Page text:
LETTER FROM MOSCOW: Tolstoy and Buddhism

Meditation Circle member Robin Wilson is in Moscow, visiting his son and daughter-in-law (she’s a New York Times correspondent posted to Russia). He e-mailed this blogpost to us on Sunday:

Yesterday, I visited a Tolstoy Museum in Moscow. Tolstoy was the inspiration and name for the first commune I moved to in 1964.  Tolstoy became a champion of nonviolence, vegetarianism, simple living, anti-inheritance, free schools, and anti-authoritarian government through his writing and experiments.  Also, as the piece from Wikipedia below points out he was influenced by Buddhist thought.  In a nice example of international “what goes around comes around,” Henry David Thoreau influenced Tolstoy, who influenced Gandhi who influenced Martin Luther King. ~ from Robin Wilson

On Tolstoy (from Wikipedia):

The years 1856–61 were passed between Petersburg, Moscow, Yasnaya, and foreign countries. In 1857 (and again in 1860-61) he traveled abroad and returned disillusioned by the selfishness and materialism of European bourgeois civilization, a feeling expressed in his short story “Lucerne” and more circuitously in “Three Deaths.” As he drifted towards a more oriental worldview with Buddhist overtones, Tolstoy learned to feel himself in other living creatures. He started to write “Kholstomer,” which contains a passage of interior monologue by a horse. Many of his intimate thoughts were repeated by a protagonist of “The Cossacks,” who reflects, falling on the ground while hunting in a forest:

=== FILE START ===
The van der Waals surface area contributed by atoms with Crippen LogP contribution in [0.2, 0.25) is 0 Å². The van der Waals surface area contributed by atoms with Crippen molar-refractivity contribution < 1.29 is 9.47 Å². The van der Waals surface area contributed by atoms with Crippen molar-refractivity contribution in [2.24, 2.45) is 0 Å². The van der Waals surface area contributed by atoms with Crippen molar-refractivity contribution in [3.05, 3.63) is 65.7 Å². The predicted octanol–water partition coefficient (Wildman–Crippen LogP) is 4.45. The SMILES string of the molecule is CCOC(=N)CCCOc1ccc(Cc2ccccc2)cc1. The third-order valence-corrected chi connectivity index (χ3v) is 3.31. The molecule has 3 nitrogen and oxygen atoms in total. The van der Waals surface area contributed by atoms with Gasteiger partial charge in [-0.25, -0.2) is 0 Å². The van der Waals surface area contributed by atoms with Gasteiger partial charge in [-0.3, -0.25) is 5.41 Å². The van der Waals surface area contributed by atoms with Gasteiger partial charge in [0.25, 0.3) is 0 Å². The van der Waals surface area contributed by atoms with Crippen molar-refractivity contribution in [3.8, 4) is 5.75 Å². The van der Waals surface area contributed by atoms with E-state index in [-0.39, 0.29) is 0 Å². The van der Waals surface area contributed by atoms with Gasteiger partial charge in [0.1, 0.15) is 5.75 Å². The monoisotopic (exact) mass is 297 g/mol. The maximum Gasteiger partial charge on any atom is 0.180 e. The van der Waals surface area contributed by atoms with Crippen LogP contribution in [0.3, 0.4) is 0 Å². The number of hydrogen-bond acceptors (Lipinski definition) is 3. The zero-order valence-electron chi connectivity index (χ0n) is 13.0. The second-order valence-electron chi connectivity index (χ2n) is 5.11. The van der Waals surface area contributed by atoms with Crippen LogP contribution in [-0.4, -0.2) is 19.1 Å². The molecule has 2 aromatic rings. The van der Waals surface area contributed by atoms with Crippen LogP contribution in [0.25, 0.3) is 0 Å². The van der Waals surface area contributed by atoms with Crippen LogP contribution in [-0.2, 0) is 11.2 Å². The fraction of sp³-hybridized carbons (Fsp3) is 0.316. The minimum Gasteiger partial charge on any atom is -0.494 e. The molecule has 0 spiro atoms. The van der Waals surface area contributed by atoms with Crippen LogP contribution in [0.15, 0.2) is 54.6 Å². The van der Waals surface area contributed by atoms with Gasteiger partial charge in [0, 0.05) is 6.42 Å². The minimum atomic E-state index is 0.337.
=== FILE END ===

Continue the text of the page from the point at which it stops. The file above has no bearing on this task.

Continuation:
‘Here am I, Dmitri Olenin, a being quite distinct from every other being, now lying all alone Heaven only knows where – where a stag used to live – an old stag, a beautiful stag who perhaps had never seen a man, and in a place where no human being has ever sat or thought these thoughts. Here I sit, and around me stand old and young trees, one of them festooned with wild grape vines, and pheasants are fluttering, driving one another about and perhaps scenting their murdered brothers.’ He felt his pheasants, examined them, and wiped the warm blood off his hand onto his coat. ‘Perhaps the jackals scent them and with dissatisfied faces go off in another direction: above me, flying in among the leaves which to them seem enormous islands, mosquitoes hang in the air and buzz: one, two, three, four, a hundred, a thousand, a million mosquitoes, and all of them buzz something or other and each one of them is separate from all else and is just such a separate Dmitri Olenin as I am myself.’ He vividly imagined what the mosquitoes buzzed: ‘This way, this way, lads! Here’s some one we can eat!’ They buzzed and stuck to him. And it was clear to him that he was not a Russian nobleman, a member of Moscow society, the friend and relation of so-and-so and so-and-so, but just such a mosquito, or pheasant, or deer, as those that were now living all around him. ‘Just as they, just as Uncle Eroshka, I shall live awhile and die, and as he says truly: “grass will grow and nothing more”.’

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